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Maternal, Sexual and Reproductive Health in Marginalised Areas: Renewing Community Involvement Strategies beyond the Worst of the COVID-19 Pandemic

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Unit of Obstetrics and Gynaecology, Department of Primary Health Care Sciences, Faculty of Medicine and Health Sciences, University of Zimbabwe, Harare P.O. Box MP167, Zimbabwe
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ICAP at Columbia University, Harare P.O. Box MP167, Zimbabwe
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Unit of Community Medicine, Faculty of Medicine and Health Sciences, University of Zimbabwe, Harare P.O. Box MP167, Zimbabwe
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Chemical Pathology Unit, Faculty of Medicine and Health Sciences, University of Zimbabwe, Harare P.O. Box MP167, Zimbabwe
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Department of Health Sciences, Africa University, Mutare P.O. Box 1320, Zimbabwe
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Department of Health Studies, University of South Africa, Pretoria 0002, South Africa
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School of Health Systems & Public Health, University of Pretoria, Pretoria 0002, South Africa
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Author to whom correspondence should be addressed.
Academic Editor: Paul B. Tchounwou
Int. J. Environ. Res. Public Health 2022, 19(6), 3431; https://doi.org/10.3390/ijerph19063431
Received: 19 February 2022 / Revised: 5 March 2022 / Accepted: 13 March 2022 / Published: 14 March 2022
The COVID-19 pandemic and resultant lockdowns have brought unprecedented challenges for Maternal, Sexual and Reproductive Health (MSRH) services. Components of MSRH services adversely affected include antenatal, postnatal, and newborn care; provision of family planning and post-abortion care services; sexual and gender-based violence care and prevention; and care and treatment for sexually transmitted infections including HIV. Resuscitating, remodeling or inventing interventions to restore or maintain these essential services at the community level, as a gateway to higher care, is critical to mitigating short and long-term effects of the COVID-19 pandemic on essential MSRH. We propose a possible framework for community involvement and propose integrating key information, education, and communication of MSRH messages within COVID-19 messages. View Full-Text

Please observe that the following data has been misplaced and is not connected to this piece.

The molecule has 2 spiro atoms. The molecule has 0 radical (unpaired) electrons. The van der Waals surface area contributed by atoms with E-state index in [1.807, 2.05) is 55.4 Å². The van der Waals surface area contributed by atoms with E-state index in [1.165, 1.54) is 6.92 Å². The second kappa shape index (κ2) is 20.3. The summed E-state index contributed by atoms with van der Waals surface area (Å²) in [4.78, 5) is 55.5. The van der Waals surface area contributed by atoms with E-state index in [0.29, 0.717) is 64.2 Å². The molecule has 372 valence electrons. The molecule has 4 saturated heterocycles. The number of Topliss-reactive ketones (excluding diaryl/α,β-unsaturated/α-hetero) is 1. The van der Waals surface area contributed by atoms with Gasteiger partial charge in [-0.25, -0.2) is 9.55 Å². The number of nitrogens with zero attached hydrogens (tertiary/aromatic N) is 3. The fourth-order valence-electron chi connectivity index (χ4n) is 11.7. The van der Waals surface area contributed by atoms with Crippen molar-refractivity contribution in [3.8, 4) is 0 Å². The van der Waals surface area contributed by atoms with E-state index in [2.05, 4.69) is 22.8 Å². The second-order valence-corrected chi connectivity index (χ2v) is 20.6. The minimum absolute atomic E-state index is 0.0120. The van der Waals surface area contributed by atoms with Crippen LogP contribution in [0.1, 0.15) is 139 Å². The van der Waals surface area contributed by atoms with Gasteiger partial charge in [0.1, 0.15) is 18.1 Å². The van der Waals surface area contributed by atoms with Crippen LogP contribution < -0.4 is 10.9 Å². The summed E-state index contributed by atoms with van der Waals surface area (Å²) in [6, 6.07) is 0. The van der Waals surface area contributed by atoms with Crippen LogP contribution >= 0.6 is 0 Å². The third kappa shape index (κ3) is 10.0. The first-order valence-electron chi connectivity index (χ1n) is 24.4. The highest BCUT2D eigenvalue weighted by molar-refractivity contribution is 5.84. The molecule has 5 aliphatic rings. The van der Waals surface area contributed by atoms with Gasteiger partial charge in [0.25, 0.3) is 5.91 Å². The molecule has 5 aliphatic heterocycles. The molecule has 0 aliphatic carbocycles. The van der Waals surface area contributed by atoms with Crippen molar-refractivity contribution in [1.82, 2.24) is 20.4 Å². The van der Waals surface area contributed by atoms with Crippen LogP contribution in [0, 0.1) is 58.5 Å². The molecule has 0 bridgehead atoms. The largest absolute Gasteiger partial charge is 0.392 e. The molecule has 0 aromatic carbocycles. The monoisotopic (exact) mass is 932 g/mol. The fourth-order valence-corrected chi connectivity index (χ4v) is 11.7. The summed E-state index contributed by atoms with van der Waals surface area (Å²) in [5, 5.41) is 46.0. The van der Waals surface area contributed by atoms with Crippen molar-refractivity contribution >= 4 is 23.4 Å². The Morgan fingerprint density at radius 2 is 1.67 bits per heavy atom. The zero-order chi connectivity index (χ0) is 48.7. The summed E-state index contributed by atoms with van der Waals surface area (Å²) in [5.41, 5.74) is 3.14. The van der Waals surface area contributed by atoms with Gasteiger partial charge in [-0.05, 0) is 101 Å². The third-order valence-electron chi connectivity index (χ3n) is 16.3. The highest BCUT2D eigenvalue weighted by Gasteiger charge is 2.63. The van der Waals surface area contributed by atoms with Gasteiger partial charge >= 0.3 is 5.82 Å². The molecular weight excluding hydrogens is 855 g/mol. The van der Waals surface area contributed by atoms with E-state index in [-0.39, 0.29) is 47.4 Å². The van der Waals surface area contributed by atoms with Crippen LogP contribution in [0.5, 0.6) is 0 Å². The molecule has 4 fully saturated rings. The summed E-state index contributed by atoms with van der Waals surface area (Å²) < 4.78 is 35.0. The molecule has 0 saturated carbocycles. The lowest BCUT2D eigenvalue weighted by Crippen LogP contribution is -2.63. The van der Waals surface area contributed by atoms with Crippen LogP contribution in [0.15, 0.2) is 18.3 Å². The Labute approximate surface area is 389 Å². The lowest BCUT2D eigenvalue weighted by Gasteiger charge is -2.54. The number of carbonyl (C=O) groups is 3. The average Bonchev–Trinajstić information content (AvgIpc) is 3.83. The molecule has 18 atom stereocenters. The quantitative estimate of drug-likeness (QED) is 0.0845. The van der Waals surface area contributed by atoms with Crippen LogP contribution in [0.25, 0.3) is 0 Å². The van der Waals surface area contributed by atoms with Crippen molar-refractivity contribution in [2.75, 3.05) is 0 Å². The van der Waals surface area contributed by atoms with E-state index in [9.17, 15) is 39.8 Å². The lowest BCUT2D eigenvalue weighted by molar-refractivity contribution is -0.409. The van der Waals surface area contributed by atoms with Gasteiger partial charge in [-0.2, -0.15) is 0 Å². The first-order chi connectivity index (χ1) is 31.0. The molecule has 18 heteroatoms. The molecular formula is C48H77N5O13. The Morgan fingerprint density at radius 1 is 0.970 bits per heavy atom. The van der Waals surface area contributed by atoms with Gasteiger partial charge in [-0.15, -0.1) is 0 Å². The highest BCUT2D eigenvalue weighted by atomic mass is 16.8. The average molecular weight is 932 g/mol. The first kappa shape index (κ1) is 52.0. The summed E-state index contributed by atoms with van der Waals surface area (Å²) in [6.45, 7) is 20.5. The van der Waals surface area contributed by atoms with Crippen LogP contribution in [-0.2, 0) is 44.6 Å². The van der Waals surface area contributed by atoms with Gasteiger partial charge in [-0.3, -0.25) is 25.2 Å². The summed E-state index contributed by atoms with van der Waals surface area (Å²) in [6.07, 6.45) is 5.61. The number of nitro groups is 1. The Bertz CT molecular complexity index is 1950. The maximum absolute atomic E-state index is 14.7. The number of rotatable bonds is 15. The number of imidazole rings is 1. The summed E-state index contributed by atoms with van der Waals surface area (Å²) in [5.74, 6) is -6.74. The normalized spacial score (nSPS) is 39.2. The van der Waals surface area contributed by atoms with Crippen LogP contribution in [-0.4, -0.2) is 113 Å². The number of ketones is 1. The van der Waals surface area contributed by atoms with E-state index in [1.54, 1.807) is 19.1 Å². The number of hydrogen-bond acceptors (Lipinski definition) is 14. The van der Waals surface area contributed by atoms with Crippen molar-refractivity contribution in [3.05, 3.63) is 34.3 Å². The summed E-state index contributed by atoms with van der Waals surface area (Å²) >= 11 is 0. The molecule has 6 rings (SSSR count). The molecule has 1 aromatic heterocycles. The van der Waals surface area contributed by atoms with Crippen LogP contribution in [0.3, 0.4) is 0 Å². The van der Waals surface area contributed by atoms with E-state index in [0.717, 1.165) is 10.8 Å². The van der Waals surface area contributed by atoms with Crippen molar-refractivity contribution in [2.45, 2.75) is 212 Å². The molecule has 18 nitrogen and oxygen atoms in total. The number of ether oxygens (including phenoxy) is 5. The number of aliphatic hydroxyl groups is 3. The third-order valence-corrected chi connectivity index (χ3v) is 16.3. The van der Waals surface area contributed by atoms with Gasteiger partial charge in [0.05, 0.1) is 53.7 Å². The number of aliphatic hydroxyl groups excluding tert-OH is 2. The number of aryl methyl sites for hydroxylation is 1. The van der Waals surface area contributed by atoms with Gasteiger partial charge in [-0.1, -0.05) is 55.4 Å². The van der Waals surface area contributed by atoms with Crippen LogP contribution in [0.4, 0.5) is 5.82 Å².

Keywords: COVID-19; pandemic; family planning; antenatal care; postnatal care; sexually transmitted infections; sexual and gender-based violence COVID-19; pandemic; family planning; antenatal care; postnatal care; sexually transmitted infections; sexual and gender-based violence
MDPI and ACS Style

Murewanhema, G.; Musuka, G.; Gwanzura, C.; Makurumidze, R.; Chitungo, I.; Chimene, M.; Tungwarara, N.; Dzinamarira, T.; Madziyire, M.G. Maternal, Sexual and Reproductive Health in Marginalised Areas: Renewing Community Involvement Strategies beyond the Worst of the COVID-19 Pandemic. Int. J. Environ. Res. Public Health 2022, 19, 3431. https://doi.org/10.3390/ijerph19063431

AMA Style

Murewanhema G, Musuka G, Gwanzura C, Makurumidze R, Chitungo I, Chimene M, Tungwarara N, Dzinamarira T, Madziyire MG. Maternal, Sexual and Reproductive Health in Marginalised Areas: Renewing Community Involvement Strategies beyond the Worst of the COVID-19 Pandemic. International Journal of Environmental Research and Public Health. 2022; 19(6):3431. https://doi.org/10.3390/ijerph19063431

Chicago/Turabian Style

Murewanhema, Grant, Godfrey Musuka, Chipo Gwanzura, Richard Makurumidze, Itai Chitungo, Munashe Chimene, Nigel Tungwarara, Tafadzwa Dzinamarira, and Mugove G. Madziyire. 2022. "Maternal, Sexual and Reproductive Health in Marginalised Areas: Renewing Community Involvement Strategies beyond the Worst of the COVID-19 Pandemic" International Journal of Environmental Research and Public Health 19, no. 6: 3431. https://doi.org/10.3390/ijerph19063431

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